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U. community reacts to another week of Israel-Hamas war

After another week of war in the Middle East, Rutgers community members reflect on the growing crisis in Israel and Palestine.   – Photo by Evan Leong

After another week of the Israel-Hamas war, several University community members shared their reactions to the ongoing conflict in the region.

Since October 7, more than 4,600 Gazans and 1,400 Israelis have died, and further deaths are still expected, according to an article released Sunday by the Associated Press.

On Tuesday evening last week, the Rutgers Muslim Public Relations Council held a vigil in front of Brower Commons on the College Avenue campus to mourn the lives lost in Gaza.

Various community members, including University President Jonathon Holloway, attended the vigil, which included prayers and messages of solidarity.

"As things continue to escalate in Palestine, we wanted to take a moment to grieve and remember those we have lost due to this fight," the council wrote on Instagram.

Later in the week, Students for Justice in Palestine at Rutgers—New Brunswick held a gathering on Wednesday and Friday in front of Brower Commons.

Those gathered shared their frustration with Holloway's October 11 University-wide email and expressed their support and solidarity for Palestine.

Michal Raucher, an associate professor in the Department of Jewish Studies, who is teaching a course this Fall 2023 semester titled "Israeli-Palestinian Conflict," said this current outbreak of fighting is unique in the history of the conflict due to its greater size.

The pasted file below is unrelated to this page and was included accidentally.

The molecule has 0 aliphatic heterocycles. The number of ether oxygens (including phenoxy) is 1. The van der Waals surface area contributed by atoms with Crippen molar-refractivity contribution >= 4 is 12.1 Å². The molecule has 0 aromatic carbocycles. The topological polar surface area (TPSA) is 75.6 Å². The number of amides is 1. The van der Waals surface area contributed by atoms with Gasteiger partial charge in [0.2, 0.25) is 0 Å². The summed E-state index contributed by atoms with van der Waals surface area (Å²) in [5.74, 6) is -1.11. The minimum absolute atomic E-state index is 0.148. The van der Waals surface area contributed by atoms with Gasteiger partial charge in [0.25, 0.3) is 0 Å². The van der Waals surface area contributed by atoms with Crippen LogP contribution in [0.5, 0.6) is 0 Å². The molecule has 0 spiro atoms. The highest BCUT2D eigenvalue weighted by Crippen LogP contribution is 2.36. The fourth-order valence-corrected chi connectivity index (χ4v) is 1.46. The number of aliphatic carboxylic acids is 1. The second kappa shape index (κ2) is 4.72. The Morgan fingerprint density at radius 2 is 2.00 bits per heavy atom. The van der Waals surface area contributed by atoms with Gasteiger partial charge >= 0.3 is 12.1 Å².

"Hamas also fired missiles farther into Israel than it has in the past (and) Israel's military response is also of a larger scale than we've seen in previous wars," she said. "Israel and Hamas have fought several wars, and this one is of a much larger scale."

Raucher said media coverage and social media have been important during this conflict. While media outlets are trying to provide accurate information, there are still inconsistencies, and different media outlets will cover different perspectives of the conflict, she said.

"I advise my students to read about events from multiple news sources that speak to different audiences," she said. "This way, you can get closer to understanding the various perspectives and nuances of an event."

Noura Erakat, an associate professor in the Department of Africana Studies and the program in Criminal Justice, said there is a present bias in media coverage regarding Israelis versus Palestinians.

"We have to work really vigilantly and robustly to avoid the screaming in the media," she said. "All the headlines (are) 'Israel Gaza conflict,' 'Israel, Hamas.' Those are all misleading. This is a war on Palestinians."